U.S. and Afghanistan Agree on Prisoner Transfer as Part of Long-Term Agreementhttp://www.nytimes.com/2012/03/10/world/asia/us-and-afghanistan-agree-on-detainee-transfer.html?ref=world
KABUL, Afghanistan — Seeking to break an impasse on a broader strategic arrangement, the United States agreed Friday to greatly accelerate its transfer of imprisoned insurgents to Afghan government control, but will retain a veto over which ones can be released, American officials said.
Gen. John R. Allen, the American military commander, and Abdul Rahim Wardak, the Afghan defense minister, signed the compromise agreement in what diplomats described as a breakthrough in negotiations over a long-term military partnership.
The memorandum of understanding officially hands over nominal control of detainees to an Afghan official immediately, but allows for a six-month period of transition to full Afghan control of the detainees, American officials said.
For now, American officials will maintain day-to-day custody of the 3,200 detainees, most of them suspected of being Taliban insurgents, although the detention facility in Parwan where they are held would be managed by an Afghan officer. “The Afghan authorities will have no command of American military forces,” said an American diplomat involved in the negotiations.
During the transition, custody of the American-held prisoners would gradually be shifted to Afghan authority, with the first 500 prisoners to be transferred within 45 days, according to American military and diplomatic officials who spoke on the condition of anonymity as a matter of policy.
The move to speed up the transfer is a major concession to the Afghans, but the veto power, which would last as long as American troops are in Afghanistan, addresses American worries that Taliban fighters would be released prematurely and return to the battlefield. In order for a detainee to be released, both General Allen and Mr. Wardak would have to agree, American officials said.
They said the United States would also continue to monitor treatment of the prisoners in an attempt to prevent human rights abuses prevalent in many Afghan prisons.
The compromise was part of an effort to win support for a strategic partnership agreement that would provide for continued American military support even after the end of the NATO mission in 2014. The agreement is considered crucial because the Americans hope to ensure that the Afghan government can hold out against the Taliban and that Al Qaeda cannot re-establish a stronghold.
The American ambassador, Ryan C. Crocker, suggested that both sides had compromised to reach the deal. “A good agreement represents a balance of concessions on both sides,” he said after the formal signing by General Allen and Mr. Wardak. “I won’t say they were the side that gave up the most, but the side that lost the most was the Taliban.”
The Afghan authorities had demanded immediate, complete control over all detainees, but Mr. Wardak called the agreement “a great achievement” on Friday.
The United States will retain custody of non-Afghan prisoners, about 50 people accused of being Qaeda militants from Pakistan, Arab countries and Central Asia, the American officials said. An American military official declined to comment on whether those prisoners had been captured on the Afghan battlefield or elsewhere.
The detention issue had been one of two major sticking points in negotiations for the partnership agreement, with President Hamid Karzai insisting on immediate Afghan control of the detainees and American officials favoring a gradual transition until 2014.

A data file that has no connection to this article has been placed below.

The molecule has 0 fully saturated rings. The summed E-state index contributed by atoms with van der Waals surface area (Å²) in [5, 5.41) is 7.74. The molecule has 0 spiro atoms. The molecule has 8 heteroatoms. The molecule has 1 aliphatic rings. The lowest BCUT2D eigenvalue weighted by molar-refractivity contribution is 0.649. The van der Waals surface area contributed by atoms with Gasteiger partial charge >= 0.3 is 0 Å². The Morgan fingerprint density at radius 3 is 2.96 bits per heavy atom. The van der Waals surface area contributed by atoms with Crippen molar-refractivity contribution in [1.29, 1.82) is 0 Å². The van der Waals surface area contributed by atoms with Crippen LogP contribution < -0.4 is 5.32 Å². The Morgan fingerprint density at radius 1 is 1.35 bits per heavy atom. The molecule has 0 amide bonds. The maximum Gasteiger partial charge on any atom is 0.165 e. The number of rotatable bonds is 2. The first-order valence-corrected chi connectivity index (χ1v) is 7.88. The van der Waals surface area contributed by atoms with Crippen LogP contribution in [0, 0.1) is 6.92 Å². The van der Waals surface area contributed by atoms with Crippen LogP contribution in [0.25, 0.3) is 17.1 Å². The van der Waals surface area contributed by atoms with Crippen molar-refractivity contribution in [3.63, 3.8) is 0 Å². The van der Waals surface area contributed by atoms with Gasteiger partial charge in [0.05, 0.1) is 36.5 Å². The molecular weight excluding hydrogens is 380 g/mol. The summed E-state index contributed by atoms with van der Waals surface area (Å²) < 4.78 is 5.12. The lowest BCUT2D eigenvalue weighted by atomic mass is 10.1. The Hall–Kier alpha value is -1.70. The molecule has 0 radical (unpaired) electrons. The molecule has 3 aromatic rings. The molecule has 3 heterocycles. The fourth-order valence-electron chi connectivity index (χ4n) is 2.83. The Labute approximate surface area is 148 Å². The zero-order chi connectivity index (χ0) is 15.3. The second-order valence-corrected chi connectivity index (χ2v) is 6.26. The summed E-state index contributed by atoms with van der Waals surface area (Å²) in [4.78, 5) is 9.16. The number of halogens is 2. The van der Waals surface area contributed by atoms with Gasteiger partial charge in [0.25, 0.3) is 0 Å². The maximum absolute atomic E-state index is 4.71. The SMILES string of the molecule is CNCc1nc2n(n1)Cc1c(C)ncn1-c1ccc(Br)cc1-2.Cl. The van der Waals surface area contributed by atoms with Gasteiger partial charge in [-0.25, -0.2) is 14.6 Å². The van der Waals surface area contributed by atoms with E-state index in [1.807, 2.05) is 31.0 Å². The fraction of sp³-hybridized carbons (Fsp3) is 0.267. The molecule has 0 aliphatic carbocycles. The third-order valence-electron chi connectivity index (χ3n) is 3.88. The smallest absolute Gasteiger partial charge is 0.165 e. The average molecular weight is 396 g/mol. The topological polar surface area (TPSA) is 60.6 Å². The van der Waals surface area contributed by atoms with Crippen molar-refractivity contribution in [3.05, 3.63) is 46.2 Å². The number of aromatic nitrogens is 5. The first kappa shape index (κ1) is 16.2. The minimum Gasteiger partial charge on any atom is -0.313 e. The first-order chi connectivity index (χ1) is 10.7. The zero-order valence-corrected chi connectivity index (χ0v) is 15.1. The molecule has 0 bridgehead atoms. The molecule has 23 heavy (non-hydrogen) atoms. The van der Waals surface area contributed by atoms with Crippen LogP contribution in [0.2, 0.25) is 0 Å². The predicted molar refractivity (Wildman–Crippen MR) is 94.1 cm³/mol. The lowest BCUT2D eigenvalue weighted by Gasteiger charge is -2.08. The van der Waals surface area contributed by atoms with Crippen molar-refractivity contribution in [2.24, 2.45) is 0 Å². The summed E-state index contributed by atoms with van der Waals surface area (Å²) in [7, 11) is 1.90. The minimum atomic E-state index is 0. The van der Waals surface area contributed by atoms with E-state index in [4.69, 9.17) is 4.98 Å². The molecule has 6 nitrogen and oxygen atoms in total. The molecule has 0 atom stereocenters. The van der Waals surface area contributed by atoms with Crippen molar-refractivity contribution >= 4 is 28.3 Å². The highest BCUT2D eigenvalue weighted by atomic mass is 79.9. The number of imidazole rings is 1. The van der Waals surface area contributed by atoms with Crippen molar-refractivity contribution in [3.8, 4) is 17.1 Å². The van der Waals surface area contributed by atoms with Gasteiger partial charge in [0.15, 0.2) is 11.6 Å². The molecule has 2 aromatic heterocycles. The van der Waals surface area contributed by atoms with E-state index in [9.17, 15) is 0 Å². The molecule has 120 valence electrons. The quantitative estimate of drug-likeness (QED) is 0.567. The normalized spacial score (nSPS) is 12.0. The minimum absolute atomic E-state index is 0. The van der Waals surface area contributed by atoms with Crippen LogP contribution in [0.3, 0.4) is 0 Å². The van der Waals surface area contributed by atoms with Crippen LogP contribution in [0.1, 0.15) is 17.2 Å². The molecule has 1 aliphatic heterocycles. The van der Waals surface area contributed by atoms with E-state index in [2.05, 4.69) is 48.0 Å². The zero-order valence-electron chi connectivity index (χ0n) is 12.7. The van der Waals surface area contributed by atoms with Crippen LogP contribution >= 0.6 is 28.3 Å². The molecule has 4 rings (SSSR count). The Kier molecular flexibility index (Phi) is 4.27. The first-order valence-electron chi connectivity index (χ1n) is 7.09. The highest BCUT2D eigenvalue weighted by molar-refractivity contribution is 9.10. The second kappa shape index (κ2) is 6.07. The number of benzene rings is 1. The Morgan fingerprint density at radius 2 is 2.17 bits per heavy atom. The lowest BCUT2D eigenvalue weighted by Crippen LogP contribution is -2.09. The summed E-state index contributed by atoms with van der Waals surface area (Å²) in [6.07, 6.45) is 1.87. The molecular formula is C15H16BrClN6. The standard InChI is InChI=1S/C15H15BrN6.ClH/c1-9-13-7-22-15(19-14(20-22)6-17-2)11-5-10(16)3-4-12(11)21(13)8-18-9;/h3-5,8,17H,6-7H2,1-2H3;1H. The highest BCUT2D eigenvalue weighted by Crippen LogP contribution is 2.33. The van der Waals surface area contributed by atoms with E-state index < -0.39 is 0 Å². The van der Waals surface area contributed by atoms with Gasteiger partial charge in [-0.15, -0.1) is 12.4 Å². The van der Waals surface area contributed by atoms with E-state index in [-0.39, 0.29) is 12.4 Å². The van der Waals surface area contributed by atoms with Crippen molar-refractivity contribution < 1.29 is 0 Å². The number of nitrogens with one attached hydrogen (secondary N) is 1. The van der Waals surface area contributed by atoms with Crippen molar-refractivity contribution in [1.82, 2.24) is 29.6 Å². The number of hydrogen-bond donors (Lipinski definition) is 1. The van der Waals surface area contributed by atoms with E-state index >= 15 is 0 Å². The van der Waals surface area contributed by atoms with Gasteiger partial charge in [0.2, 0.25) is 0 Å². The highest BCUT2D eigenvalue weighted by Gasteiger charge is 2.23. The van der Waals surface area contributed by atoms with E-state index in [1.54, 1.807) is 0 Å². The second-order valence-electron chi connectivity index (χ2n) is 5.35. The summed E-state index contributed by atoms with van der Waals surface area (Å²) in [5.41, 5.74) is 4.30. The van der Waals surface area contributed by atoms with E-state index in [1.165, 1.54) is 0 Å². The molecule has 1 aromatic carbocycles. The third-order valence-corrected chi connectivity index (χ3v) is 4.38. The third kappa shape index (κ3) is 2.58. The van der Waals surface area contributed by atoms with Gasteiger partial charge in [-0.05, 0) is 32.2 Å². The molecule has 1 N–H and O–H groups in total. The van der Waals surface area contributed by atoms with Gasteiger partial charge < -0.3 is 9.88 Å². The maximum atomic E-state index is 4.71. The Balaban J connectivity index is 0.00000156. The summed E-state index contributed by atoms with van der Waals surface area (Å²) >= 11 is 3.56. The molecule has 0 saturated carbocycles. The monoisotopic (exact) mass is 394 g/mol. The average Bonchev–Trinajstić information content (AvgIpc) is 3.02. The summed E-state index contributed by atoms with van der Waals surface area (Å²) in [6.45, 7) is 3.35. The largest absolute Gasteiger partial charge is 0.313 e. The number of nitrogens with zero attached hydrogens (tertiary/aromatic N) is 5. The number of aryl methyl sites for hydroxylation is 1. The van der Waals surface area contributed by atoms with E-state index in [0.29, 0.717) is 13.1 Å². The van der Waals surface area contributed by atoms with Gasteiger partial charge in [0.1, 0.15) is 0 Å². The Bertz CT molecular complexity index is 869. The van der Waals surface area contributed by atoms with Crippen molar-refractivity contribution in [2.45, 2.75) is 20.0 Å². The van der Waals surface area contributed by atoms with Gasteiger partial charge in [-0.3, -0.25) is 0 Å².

“We’ve made a lot of progress but stayed within our red lines and satisfied President Karzai’s concerns,” a senior American official said, speaking on condition of anonymity.
Mr. Karzai had set Friday as the final deadline for taking control of the detainees from American authorities.
The second point of dispute — ending night raids by American Special Forces — is still under discussion, but officials were hopeful of finding a compromise on that issue in the next week.
“In the coming few days, we will continue our negotiations,” Mr. Wardak said, “and will discuss and finalize a new document which is the Afghanization of Special Operations.” He added, “By signing the Special Operations document and this memorandum, the conditions of the government of Afghanistan will be fulfilled to pave the way for signing the strategic partnership document with the United States of America.”
Americans insist that night raids are the cornerstone of their Afghan military strategy because they have helped the military to capture and kill thousands of Taliban fighters and commanders.
American-held detainees are kept at a newly built, high-tech detention center in Parwan, adjoining the sprawling American military base at Bagram. Korans were burned at the facility in an episode that inspired Afghan anger last month, ignited disturbances that cost at least 29 lives and led to a breakdown in talks between the United States and Afghanistan on the proposed strategic partnership agreement. American officials have characterized the burning as inadvertent and have apologized.
One clause of the agreement calls for the Americans to build “sustainable” housing units for detainees to be put in after they are transferred to Afghan control, and out of the Parwan facility. American officials were concerned that the facility would be too expensive for Afghan authorities to continue to operate it.
Politicians in Washington had been highly critical of what they described as Afghan intransigence over the detention issue, with two prominent Republican senators, Lindsey Graham and John McCain, criticizing Mr. Karzai during a recent visit to Kabul, the Afghan capital.
“It is safe to say that a lot of people, in and out of government, have been sending messages to the Afghan government about the importance of coming to a conclusion in this,” the senior American official said.